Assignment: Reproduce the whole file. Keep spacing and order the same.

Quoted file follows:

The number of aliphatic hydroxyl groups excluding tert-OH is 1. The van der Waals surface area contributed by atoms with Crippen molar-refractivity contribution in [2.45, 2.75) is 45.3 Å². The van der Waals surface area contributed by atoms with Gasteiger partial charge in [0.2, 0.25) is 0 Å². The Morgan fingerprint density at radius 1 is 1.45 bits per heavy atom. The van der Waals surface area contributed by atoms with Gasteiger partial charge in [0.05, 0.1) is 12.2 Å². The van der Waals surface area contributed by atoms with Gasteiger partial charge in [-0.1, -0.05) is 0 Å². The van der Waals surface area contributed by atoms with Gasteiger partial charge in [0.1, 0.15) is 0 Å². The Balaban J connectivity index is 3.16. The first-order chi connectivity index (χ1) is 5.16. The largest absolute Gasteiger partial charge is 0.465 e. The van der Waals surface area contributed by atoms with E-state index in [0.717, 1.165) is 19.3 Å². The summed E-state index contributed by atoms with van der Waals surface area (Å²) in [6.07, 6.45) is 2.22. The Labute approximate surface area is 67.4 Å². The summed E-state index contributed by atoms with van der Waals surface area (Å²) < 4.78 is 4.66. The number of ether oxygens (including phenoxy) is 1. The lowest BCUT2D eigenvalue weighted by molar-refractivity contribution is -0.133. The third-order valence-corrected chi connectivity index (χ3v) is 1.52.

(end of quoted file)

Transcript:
The number of aliphatic hydroxyl groups excluding tert-OH is 1. The van der Waals surface area contributed by atoms with Crippen molar-refractivity contribution in [2.45, 2.75) is 45.3 Å². The van der Waals surface area contributed by atoms with Gasteiger partial charge in [0.2, 0.25) is 0 Å². The Morgan fingerprint density at radius 1 is 1.45 bits per heavy atom. The van der Waals surface area contributed by atoms with Gasteiger partial charge in [0.05, 0.1) is 12.2 Å². The van der Waals surface area contributed by atoms with Gasteiger partial charge in [-0.1, -0.05) is 0 Å². The van der Waals surface area contributed by atoms with Gasteiger partial charge in [0.1, 0.15) is 0 Å². The Balaban J connectivity index is 3.16. The first-order chi connectivity index (χ1) is 5.16. The largest absolute Gasteiger partial charge is 0.465 e. The van der Waals surface area contributed by atoms with E-state index in [0.717, 1.165) is 19.3 Å². The summed E-state index contributed by atoms with van der Waals surface area (Å²) in [6.07, 6.45) is 2.22. The Labute approximate surface area is 67.4 Å². The summed E-state index contributed by atoms with van der Waals surface area (Å²) < 4.78 is 4.66. The number of ether oxygens (including phenoxy) is 1. The lowest BCUT2D eigenvalue weighted by molar-refractivity contribution is -0.133. The third-order valence-corrected chi connectivity index (χ3v) is 1.52.